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Top Story

Washtenaw's President, Joe Packard, at the Milan FFA Banquet

By Kathy Siler



WCFB President, Joe Packard, delivering his presentation.
Photo courtesy of Jeff Horning
via the WCFB Facebook page.
The Milan FFA Chapter held their annual banquet at Milan High School on Wednesday evening of April 10th. FFA advisor Tom Stahl along with about 50 students, families, and past FFA members were in attendance. On behalf of Washtenaw County Farm Bureau our president, Joe Packard, presented each of the five state award winners with a congratulatory card. During his brief presentation Joe encouraged and invited the students to transition their FFA leadership training into county and state Farm Bureau participation by becoming involved in the Young Farmer group. He highlighted multiple ways they can participate, including volunteering on various committees, participating in discussion meets, attending conferences, and networking and exploring job opportunities at the local, state, and national level through Farm Bureau participation.

Congratulations to these Milan FFA Chapter students who were recognized for their state awards at their Annual Banquet on Wednesday evening April 10th.




Outstanding Junior Awards:

John Bowerman
Carson Fuller

State Degrees:

Cassidy Bowerman
Mikayla Maurer
Ethan Schram

The Milan FFA Chapter held their annual banquet at Milan High School on Wednesday evening of April 10th.

Washtenaw County Farm Bureau News

Washtenaw's President, Joe Packard, at the Milan FFA Banquet

By Kathy Siler



WCFB President, Joe Packard, delivering his presentation.
Photo courtesy of Jeff Horning
via the WCFB Facebook page.
The Milan FFA Chapter held their annual banquet at Milan High School on Wednesday evening of April 10th. FFA advisor Tom Stahl along with about 50 students, families, and past FFA members were in attendance. On behalf of Washtenaw County Farm Bureau our president, Joe Packard, presented each of the five state award winners with a congratulatory card. During his brief presentation Joe encouraged and invited the students to transition their FFA leadership training into county and state Farm Bureau participation by becoming involved in the Young Farmer group. He highlighted multiple ways they can participate, including volunteering on various committees, participating in discussion meets, attending conferences, and networking and exploring job opportunities at the local, state, and national level through Farm Bureau participation.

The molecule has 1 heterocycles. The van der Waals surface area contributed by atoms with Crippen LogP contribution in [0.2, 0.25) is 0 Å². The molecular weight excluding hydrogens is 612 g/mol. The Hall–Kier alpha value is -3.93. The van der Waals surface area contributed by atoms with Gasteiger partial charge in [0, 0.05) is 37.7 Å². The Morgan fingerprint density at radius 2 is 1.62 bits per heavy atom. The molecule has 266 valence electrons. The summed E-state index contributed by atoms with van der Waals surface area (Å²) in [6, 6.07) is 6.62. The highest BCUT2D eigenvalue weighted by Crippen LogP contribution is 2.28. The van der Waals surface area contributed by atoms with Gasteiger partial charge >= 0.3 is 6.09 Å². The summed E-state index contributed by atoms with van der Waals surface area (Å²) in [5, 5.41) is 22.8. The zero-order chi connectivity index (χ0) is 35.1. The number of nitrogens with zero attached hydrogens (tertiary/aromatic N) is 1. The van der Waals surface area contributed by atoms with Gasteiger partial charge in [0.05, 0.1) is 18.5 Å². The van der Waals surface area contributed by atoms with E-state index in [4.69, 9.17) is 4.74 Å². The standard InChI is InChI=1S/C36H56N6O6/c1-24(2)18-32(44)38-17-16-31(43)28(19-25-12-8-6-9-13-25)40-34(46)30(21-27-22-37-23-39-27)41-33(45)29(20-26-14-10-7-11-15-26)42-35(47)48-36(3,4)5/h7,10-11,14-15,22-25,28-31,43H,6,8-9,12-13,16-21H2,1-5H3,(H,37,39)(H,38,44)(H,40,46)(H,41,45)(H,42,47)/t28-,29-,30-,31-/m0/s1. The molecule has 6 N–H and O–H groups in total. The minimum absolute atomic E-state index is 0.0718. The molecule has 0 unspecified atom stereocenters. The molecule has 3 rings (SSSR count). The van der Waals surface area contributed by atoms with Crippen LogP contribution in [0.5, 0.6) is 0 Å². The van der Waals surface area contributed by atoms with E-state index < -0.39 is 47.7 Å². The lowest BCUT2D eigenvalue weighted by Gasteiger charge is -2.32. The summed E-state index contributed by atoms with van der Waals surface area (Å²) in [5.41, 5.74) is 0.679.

Congratulations to these Milan FFA Chapter students who were recognized for their state awards at their Annual Banquet on Wednesday evening April 10th.




Outstanding Junior Awards:

John Bowerman
Carson Fuller

State Degrees:

Cassidy Bowerman
Mikayla Maurer
Ethan Schram

The Milan FFA Chapter held their annual banquet at Milan High School on Wednesday evening of April 10th.

Farm Safety Day

By Kathy Siler

Recent tragic events in our community, including the farming accident and death of Rex Hannewald, who was a dear friend to many in our own county, and the Sugar Shack fire at McLennan’s, are stark reminders of the dangers inherent in farming activities, especially when working with or around farming implements. Our family-focused Farm Safety Day on April 6 offered attendees the opportunity to learn about tractor safety, grain and wagon safety, animal safety, fire safety, first aid, and small equipment safety. We hope you and your family were able to join us for this timely and critically important event.

Our thanks to Jake and Blake, firefighters and EMTs, from Saline Area Fire Department for all the useful information they shared at our Safety Day. Attendees got a close look at rescue and fire-fighting equipment on the truck. The presenters reminded folks to Stop Drop and Roll if clothing catches fire. They also demonstrated how to safely and effectively use a fire extinguisher: PULL the pin out of the handle. AIM the hose at the base of the fire; not at the flames. SQUEEZE the lever. SWEEP the hose from side to side.

A debt of thanks to our Farm Bureau Insurance agents who
partnered with us for the Farm Safety Day.
Pictured: Lindsay Lumpford of the Lumpford Agency and
Rick Eder of the Rick Eder Agency.


The “Make a First Aid Kit” was a busy station at the Farm Safety Day. Contents included bottled water, gloves, 2 sizes of band aids, burn cream, gauze, and alcohol prep pads, as well as a “first aid kit” sticker to identify the container.

Some great photos from our Farm Safety Day courtesy of Cathy Koning. Thanks to all who attended and all the volunteers and presenters!



       


Our family-focused Farm Safety Day on April 6 offered attendees the opportunity to learn about tractor safety, grain and wagon safety, animal safety, fire safety, first aid, and small equipment safety. We hope you and your family were able to join us

Packard & Thelen shine on the Lucy Ann Lance Show!

By Kathy Siler


 Photo courtesy of the Lucy Ann Lance Show via the WCFB Facebook page.

Huge thanks to Lucy Ann Lance and the Saline Area Chamber of Commerce for helping to spread the good word about agriculture on Lucy’s talk show this morning with a great informative interview with Nancy Diuble Thelen and Katelyn Packard.

Great job ladies!

In case you were unable to “tune in” on the radio; here’s a link to the Lucy Ann Lance show for her great interview with Nancy Thelen and Katelyn Packard. Thanks again, Lucy, for supporting agriculture in our county!

http://www.lance-erskine.com/audio/040119/saline.mp3


Huge thanks to Lucy Ann Lance and the Saline Area Chamber of Commerce for helping to spread the good word about agriculture on Lucy’s talk show this morning

State News

Michigan Farm Bureau